“The U.S. health disadvantage is more pronounced among socioeconomically disadvantaged groups, but even advantaged Americans [described as ‘white, insured, college-educated’] appear to fare worse than their counterparts in England and some other countries.”
What to make of this?
The report’s most important contribution is to show that much of the U.S. “health disadvantage” doesn’t reflect an inadequate health-care system but lifestyle choices, personal behaviors and social pathologies. The gap in life expectancy is concentrated in Americans under 50. Among men, nearly 60 percent of the gap results from more homicides (often gun-related), car accidents (often alcohol-related) and other accidents (often drug-related) than in comparable nations. For children under 5, car accidents, drowning and fire are the largest causes of death.
Teen pregnancy is another big problem. Among girls 15 to 19, the pregnancy rate is about 3.5 times the average of other advanced societies. “Adolescent motherhood affects two generations, children and mothers,” the report notes. Adolescent mothers often don’t finish high school. “Their children face a greater risk of poor child care, weak maternal attachments [and] poverty.” Similarly, the incidence of AIDS in America is nearly nine times the OECD average.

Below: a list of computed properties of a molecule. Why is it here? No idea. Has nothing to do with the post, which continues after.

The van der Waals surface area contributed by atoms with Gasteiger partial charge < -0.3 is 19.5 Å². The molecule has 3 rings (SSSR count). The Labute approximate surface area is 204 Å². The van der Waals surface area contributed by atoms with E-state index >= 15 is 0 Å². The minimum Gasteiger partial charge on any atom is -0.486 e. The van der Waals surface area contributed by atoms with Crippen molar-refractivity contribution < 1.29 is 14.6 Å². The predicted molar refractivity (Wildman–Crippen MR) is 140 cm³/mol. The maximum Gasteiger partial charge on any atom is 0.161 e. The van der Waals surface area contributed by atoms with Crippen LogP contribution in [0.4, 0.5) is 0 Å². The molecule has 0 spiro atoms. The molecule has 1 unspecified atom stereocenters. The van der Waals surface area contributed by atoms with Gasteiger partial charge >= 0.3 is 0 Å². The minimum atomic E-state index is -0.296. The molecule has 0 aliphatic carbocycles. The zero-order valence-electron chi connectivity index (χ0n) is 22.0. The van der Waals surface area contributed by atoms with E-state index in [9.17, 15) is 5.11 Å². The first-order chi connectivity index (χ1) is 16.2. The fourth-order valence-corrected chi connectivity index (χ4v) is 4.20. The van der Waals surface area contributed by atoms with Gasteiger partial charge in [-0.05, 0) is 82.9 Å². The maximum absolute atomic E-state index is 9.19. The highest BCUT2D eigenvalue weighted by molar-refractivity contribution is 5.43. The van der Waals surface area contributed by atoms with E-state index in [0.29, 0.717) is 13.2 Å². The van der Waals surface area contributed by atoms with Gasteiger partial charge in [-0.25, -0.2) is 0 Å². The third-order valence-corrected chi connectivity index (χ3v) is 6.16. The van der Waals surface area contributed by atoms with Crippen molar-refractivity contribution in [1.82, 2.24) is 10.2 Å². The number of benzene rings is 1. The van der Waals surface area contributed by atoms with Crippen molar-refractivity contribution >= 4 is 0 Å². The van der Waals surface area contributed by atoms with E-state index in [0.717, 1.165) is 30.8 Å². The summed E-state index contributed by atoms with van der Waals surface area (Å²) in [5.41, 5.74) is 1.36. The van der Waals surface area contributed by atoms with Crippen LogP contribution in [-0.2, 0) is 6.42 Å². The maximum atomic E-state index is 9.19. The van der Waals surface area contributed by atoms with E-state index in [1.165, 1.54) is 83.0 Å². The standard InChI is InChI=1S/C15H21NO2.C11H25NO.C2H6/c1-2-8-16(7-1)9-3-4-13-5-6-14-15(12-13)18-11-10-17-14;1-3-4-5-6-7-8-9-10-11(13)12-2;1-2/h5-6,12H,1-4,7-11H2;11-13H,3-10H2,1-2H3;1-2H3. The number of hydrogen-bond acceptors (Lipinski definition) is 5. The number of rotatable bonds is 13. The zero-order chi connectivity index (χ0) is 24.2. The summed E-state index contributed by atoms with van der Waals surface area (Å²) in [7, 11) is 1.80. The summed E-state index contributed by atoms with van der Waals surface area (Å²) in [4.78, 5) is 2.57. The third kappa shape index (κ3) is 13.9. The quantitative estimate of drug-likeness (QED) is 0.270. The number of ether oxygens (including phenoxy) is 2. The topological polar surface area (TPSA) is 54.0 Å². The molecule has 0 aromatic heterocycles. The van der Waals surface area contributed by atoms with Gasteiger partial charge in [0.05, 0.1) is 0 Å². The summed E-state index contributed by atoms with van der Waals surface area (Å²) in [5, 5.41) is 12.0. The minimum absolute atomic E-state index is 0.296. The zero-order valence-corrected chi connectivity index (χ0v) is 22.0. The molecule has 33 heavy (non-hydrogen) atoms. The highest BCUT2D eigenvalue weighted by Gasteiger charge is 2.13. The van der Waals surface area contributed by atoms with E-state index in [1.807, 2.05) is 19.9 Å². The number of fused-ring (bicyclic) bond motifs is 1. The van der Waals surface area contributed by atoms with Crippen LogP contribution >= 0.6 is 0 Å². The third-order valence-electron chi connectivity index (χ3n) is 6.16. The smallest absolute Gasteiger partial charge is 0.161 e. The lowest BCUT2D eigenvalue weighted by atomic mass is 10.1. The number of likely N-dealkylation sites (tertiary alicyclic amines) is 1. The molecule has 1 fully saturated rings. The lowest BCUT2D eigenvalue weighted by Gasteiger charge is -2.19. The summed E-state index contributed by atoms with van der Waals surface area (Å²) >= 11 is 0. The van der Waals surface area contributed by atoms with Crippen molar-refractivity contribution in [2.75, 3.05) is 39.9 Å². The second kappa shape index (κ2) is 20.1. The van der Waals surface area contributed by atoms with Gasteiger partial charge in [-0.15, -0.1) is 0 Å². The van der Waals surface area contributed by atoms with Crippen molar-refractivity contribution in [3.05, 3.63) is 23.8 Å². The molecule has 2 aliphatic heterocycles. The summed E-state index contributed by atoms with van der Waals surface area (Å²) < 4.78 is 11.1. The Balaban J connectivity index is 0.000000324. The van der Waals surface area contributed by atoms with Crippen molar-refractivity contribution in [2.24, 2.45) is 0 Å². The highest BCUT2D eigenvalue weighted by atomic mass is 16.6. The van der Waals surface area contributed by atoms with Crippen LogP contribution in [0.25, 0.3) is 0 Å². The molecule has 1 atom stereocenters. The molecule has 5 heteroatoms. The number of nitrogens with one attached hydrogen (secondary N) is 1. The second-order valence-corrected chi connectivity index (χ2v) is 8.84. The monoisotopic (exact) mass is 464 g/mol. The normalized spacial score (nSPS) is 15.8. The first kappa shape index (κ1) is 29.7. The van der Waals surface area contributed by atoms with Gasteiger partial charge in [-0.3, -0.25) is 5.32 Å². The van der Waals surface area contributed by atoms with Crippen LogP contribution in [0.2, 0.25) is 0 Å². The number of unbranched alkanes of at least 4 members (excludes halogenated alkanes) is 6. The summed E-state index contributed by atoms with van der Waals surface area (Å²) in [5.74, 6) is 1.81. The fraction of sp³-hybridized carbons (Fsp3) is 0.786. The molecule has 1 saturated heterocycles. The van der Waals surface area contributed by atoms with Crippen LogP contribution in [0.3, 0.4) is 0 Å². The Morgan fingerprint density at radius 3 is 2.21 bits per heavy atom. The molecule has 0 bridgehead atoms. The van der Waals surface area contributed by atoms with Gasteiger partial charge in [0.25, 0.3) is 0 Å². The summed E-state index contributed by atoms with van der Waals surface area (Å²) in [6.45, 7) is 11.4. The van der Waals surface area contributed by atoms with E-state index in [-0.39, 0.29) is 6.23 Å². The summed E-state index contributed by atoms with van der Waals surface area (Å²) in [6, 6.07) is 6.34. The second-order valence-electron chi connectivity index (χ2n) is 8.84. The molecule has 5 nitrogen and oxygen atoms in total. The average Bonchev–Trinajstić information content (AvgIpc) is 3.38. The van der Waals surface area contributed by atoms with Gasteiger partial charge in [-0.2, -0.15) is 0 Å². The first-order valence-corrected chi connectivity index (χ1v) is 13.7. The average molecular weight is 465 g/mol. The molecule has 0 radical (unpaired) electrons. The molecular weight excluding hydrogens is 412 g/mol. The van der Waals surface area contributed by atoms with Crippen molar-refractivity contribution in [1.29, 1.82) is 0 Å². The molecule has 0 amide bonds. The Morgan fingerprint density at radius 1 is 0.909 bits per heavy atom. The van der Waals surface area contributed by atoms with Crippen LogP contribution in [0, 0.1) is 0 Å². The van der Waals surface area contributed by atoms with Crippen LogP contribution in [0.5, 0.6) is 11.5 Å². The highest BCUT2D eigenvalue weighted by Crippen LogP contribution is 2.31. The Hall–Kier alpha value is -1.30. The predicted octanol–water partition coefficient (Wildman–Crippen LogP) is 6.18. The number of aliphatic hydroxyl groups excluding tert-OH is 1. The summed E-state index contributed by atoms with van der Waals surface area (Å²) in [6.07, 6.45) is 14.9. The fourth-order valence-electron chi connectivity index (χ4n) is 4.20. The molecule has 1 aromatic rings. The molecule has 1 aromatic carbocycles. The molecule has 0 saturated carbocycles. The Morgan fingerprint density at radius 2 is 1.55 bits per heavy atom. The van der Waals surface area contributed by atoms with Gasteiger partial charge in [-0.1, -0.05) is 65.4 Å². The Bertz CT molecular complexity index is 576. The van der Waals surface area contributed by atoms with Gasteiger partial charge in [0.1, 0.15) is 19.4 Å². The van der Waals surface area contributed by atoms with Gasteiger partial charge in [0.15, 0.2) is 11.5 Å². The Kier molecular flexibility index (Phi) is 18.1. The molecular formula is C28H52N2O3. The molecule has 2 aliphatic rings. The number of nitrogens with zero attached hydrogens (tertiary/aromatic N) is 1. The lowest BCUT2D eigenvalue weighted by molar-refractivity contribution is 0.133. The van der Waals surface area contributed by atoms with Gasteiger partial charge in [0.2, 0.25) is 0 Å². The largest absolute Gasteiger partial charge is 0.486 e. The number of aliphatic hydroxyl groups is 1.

The health-care system can’t cure these ills, which are social problems with health consequences. Those who expect the introduction of the main elements of the Affordable Care Act (”Obamacare”) in 2014 to improve Americans’ health dramatically are likely to be disappointed. The lack of insurance is a problem, but it is not the main health problem, in part because the uninsured already receive much uncompensated care.
To be fair: Some of these social problems show progress. America’s slippage is mostly relative to better outcomes elsewhere. Since 1980, the U.S. murder rate has dropped by roughly half (but remains higher than in many peer countries); traffic deaths per miles traveled have fallen by more than half since 1975 (though decreases abroad are greater); teen birth rates have fallen to a seven-decade low (but are higher than in most wealthy nations); and U.S. life expectancy is rising (but more slowly than elsewhere).